The Aiguilles Rouges
Looking down onto Chamonix and the Aiguilles Rouges from the Aiguille du Midi east ridge.
The Aiguilles Rouges (Red Peaks) are a mountain range in the French Alps adjacent to the Mont Blanc massif, rising to an elevation of 2,965m/9,728ft (Aiguille du Belvédère). They offer numerous objectives for hiking, climbing, and mountain biking in the summer, and groomed (on piste) and powder skiing/boarding in the winter. Most of the range can be easily accessed thanks to the Brévent and Flégère lifts directly from the towns of Chamonix and Les Praz, operating almost year-round.
On clear days you have spectacular views of the north side of the Mont Blanc massif just across the valley.
A large part of the range has been declared as the Réserves Naturelles des Aiguilles Rouges
in 1974. There are two info points, the visitors center Chalet du col des Montets
and a small building right on top of Le Brévent.
Google Maps Loading...
(this could take up to 30 seconds)
View of the north side of the Mont Blanc massif from the Aiguilles Rouges. Lac Blanc
There are lots of great trails on the Aiguilles Rouges massif. You can start every hike from the bottom of the valley, or use the lifts to start higher up. From the south side of the range (Chamonix side) the views of the north side of the Mont Blanc massif are spectacular. From the north side of the range you have great views of the Fiz massif (2,802m/9,193ft) with its prominent vertical wall below the summit, as well as a number of surrounding ranges and peaks. Consequently, the main ridge offers superb round views, such as the lift accessible summit of Le Brévent.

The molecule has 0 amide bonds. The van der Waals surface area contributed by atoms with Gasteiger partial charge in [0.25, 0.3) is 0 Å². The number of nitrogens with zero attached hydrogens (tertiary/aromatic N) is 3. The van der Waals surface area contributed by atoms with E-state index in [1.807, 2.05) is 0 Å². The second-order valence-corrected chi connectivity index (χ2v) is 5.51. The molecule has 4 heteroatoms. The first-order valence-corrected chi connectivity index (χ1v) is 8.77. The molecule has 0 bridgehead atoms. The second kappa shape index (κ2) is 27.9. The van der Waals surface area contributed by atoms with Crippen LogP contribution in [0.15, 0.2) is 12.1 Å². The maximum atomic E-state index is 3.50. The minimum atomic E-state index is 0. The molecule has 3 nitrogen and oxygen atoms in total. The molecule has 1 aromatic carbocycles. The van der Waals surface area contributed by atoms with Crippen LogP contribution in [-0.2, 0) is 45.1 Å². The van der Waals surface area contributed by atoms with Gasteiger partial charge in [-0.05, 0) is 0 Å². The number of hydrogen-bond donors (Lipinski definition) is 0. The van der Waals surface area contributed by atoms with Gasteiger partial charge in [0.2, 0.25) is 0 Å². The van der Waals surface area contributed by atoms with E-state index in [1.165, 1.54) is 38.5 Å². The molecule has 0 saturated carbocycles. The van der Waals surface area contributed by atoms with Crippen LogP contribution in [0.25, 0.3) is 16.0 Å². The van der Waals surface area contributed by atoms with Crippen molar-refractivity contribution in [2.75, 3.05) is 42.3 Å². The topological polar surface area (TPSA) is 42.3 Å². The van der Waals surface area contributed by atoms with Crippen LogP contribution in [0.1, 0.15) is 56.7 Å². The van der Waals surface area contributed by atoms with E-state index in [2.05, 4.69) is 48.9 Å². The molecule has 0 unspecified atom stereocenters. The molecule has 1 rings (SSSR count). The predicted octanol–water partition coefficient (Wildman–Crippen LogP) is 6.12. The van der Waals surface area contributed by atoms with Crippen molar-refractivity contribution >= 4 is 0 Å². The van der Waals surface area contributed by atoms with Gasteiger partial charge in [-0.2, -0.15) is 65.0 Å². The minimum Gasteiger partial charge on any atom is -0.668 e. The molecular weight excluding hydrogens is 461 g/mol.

Popular trails and sights include:
- Grand Balcon Sud trail; At around 2,000m without significant elevation difference (it's also a section of the Tour du Mont Blanc trail). (Photo album)
- Lac Blanc (2,353m/7,720ft); Popular lake; There's a serviced mountain hut (food and beverages) where you can stay overnight right next to it. [http://www.refuges.info/point/357/refuge-garde/aiguilles-rouges/refuge-du-lac-blanc/]
- Lac Cornu and Lacs Noirs (both 2,276m/7,467ft), two lakes close to each other.
- Chalet La Floria (1,350m/4,429ft); Cute little hut in the woods decorated with lots of flowers. Open for snacks and beverages in summer months only. Short hike from the valley.
- Le Brévent (2,525m/8,284ft)
- Petit Balcon Sud trail; Longer trail in the lower elevations from Argentière to Servoz.
The Aiguilles Rouges are home to several popular lower-grade rock climbing routes that are considered good introductions to alpine climbing. There is a small climbing crag close to the summit of Le Brévent (lift service from Chamonix), as well as a few other less-easily accessible crags along the south side of the range. Some of the harder climbing routes can be found on the prominent vertical south-facing wall just below the summit of Le Brévent. With the help of the lifts, virtually every outing on the Aiguilles Rouges can be done as a day trip.
Note that popular routes generally get a lot of traffic. An early start is always beneficial.